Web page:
General Q & A Session For The Authors

Discussion in 'Trek Literature' started by Kill Anna, Sep 3, 2021.

  1. Christopher

    Christopher Writer Admiral

    Joined:
    Mar 15, 2001
    I have yet to try Track Changes in LibreOffice. It appears to have the capability, at least. I hope it's fully compatible.
     
  2. JD

    JD Fleet Admiral Admiral

    Joined:
    Jul 22, 2004
    Location:
    Arizona, USA
    Oh OK, I didn't realize Word was standard, now I don't feel so bad about using it.
     
  3. James Swallow

    James Swallow Writer Captain

    Joined:
    Mar 9, 2004
    Location:
    UK
    The caveat here is that I pretty much enjoy all Star Trek (admittedly, some to a lesser extent than others), I try to take each bit of the mythos on its own merits; and as TOS was my gateway to the Final Frontier, it's always going to be my top pick from the TV incarnations.

    Favourite Trek movie (overall): The Wrath of Khan
    Favourite TNG Trek movie: First Contact
    Favourite Kelvin timeline movie: Star Trek (2009)
    Favourite Trek TV show: The Original Series


    Mostly Microsoft Word, occasionally LibreOffice when I'm on the go, and on rare occasions Final Draft. And sometimes while working on videogames I have to write in Microsoft Excel, which is as horrid a task as it sounds,
     
  4. Jim Johnson

    Jim Johnson Writer Premium Member

    Joined:
    Aug 12, 2004
    Location:
    Alexandria, VA
    For my fiction and non-fiction, I conceptualize, outline, and noodle on stuff in Scrivener project files. I draft everything on an Alphasmart Neo and then import the text into Scrivener for editing and finalizing. Then that goes over to Vellum for ebook generation and print interior layout.

    For the program management, editing, writing, and proofing I do for Modiphius on the Star Trek Adventures RPG, it's all Word documents until it gets to layout, then I'm reviewing and editing with Adobe Acrobat.

    Google suite for various tasks as well.
     
  5. Greg Cox

    Greg Cox Admiral Premium Member

    Joined:
    May 12, 2004
    Location:
    Lancaster, PA
    Going old-school, I do all my plotting and brainstorming using index cards, legal pads, and sharpened pencils. Plotting a book, or even a chapter, usually begins with me brainstorming with pencil and paper, jotting down ideas and bits of business on index cards, and then shuffling the cards until I have them in the right order. Then and only then do I sit down at the keyboard and start typing into a Word file.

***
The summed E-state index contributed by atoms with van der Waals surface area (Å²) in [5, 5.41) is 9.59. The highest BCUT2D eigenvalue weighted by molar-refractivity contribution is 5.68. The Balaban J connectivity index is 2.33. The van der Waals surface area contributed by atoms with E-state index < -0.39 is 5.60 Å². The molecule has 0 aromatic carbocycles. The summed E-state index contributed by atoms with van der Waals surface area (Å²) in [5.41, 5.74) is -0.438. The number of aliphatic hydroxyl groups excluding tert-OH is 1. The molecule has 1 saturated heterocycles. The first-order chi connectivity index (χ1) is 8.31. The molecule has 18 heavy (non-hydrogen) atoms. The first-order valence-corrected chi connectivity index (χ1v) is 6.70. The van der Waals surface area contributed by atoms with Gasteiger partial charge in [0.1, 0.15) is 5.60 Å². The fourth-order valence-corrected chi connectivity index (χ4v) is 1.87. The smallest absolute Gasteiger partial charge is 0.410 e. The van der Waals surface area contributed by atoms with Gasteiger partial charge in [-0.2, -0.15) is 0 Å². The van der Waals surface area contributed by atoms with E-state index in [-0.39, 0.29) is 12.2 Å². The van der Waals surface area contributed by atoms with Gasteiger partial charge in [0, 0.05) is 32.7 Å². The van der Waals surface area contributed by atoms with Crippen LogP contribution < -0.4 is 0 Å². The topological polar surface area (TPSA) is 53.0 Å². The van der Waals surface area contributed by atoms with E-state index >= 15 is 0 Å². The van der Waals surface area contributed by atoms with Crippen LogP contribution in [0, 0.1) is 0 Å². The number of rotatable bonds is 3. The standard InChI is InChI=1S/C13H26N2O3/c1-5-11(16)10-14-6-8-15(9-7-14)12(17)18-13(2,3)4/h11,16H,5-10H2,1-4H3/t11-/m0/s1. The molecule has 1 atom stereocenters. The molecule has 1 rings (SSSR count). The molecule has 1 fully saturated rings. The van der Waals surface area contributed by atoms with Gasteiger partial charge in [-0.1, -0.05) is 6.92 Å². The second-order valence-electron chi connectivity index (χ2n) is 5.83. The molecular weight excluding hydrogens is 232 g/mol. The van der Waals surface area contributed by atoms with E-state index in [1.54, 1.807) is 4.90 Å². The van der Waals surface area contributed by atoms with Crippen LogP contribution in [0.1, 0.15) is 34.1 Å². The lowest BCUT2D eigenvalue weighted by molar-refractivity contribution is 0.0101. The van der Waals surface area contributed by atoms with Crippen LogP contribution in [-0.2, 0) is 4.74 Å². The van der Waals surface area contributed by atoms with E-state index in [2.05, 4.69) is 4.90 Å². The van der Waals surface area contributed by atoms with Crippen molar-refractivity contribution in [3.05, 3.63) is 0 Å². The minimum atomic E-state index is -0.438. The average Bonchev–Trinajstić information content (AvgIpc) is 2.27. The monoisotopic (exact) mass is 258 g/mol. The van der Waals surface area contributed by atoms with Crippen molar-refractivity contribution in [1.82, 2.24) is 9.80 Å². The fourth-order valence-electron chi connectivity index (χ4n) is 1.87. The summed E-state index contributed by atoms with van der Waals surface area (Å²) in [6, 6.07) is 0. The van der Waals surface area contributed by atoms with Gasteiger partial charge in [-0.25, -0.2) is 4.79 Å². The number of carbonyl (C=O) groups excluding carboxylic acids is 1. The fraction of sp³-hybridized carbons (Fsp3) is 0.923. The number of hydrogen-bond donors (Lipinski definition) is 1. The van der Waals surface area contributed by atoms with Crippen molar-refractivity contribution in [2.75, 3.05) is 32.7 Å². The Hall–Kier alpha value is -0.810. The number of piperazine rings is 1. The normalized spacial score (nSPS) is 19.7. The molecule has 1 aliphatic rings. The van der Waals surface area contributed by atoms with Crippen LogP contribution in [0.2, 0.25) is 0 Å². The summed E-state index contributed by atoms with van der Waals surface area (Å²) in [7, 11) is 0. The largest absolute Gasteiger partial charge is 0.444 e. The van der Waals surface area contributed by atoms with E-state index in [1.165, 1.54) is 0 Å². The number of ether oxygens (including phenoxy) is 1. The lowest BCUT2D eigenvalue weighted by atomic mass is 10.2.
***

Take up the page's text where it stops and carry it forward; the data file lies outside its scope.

It's funny. My more technophile friends sometimes like to point out that there are now computer programs that mimic notepads and index cards and such, and I'm always like, "Or . . . I can just use pencil and paper like I always have." :)

    Not every task requires the latest, state-of-the-art technology.
     
    Last edited: Sep 7, 2021
  6. Damian

    Damian Commodore Commodore

    Joined:
    Nov 2, 2017
    Location:
    United States
    Ha-ha.:lol: True. I think people sometimes try to be helpful thinking maybe it will go faster or be easier for you. But really, when you're just jotting down notes then whatever system works is the way to go. As long as the final product is done the way it's supposed to be, why does it matter how you get there (unless it's a method that causes them to miss deadlines or something).

    I'm reading some of the comments and the programs some authors use and I've never heard of some of them. But then I suppose since I'm not an author then I'd probably have no reason to use some of those programs.

    How do you even do that :guffaw: I find Excel equal parts amazing and mystifying. It can do some great things, if only I can figure out how to use the damn thing :wah:
     
  7. Christopher

    Christopher Writer Admiral

    Joined:
    Mar 15, 2001
    I tend to do all my story notes in big, sprawling Word files. I prefer computers to handwriting because my handwriting has always been a mess and a backspace key works better than an eraser.

    When I started doing some freelance copyediting work a few years back, I discovered that Word's "heading" feature let you create an index on the side of section headings that you could jump to by clicking on the list, and that's become indispensable to me in navigating my big sprawling story note files with all their different subsections. (My story notes document for the Tangent Knights trilogy is 41,000 words, long enough to technically qualify as a short novel in its own right. Although that includes drafts of all three outlines and deleted scenes that I've saved in case I could cannibalize them for later.) Using heading format for chapter numbers is also handy for navigating a novel manuscript.
     
    SolarisOne likes this.
  8. Christopher

    Christopher Writer Admiral

    Joined:
    Mar 15, 2001
    I only use Excel for a few things, like my Trek chronology, which became too sprawling to navigate as a word-processor file. The frustrating thing about Excel and LibreOffice, though, is that they on imposing a date format on my date entries, so that if I want to enter a date as, say, 7/9/86, it'll parse it as 1986 instead of 2386, as well as doing other things that prevent a date from displaying the way I want it. Sometime I think I need to reformat the whole way I enter dates into it, but that would be more trouble than it's worth to redo the whole thing.
     
    SolarisOne and IronWaffle like this.
  9. Damian

    Damian Commodore Commodore

    Joined:
    Nov 2, 2017
    Location:
    United States
    Yeah, I find Excel does some things that causes it to fight with you basically. The program thinks it's trying to help you but it's not.

    I've seen people do amazing things with Excel, but I'll be damned if I can figure it out. I get excited when I can just create a table in Excel that says what I want. When I was a manager I had to use Excel sometimes and I wanted to throw my computer out in the street :scream:. I'm glad I don't have to do that anymore.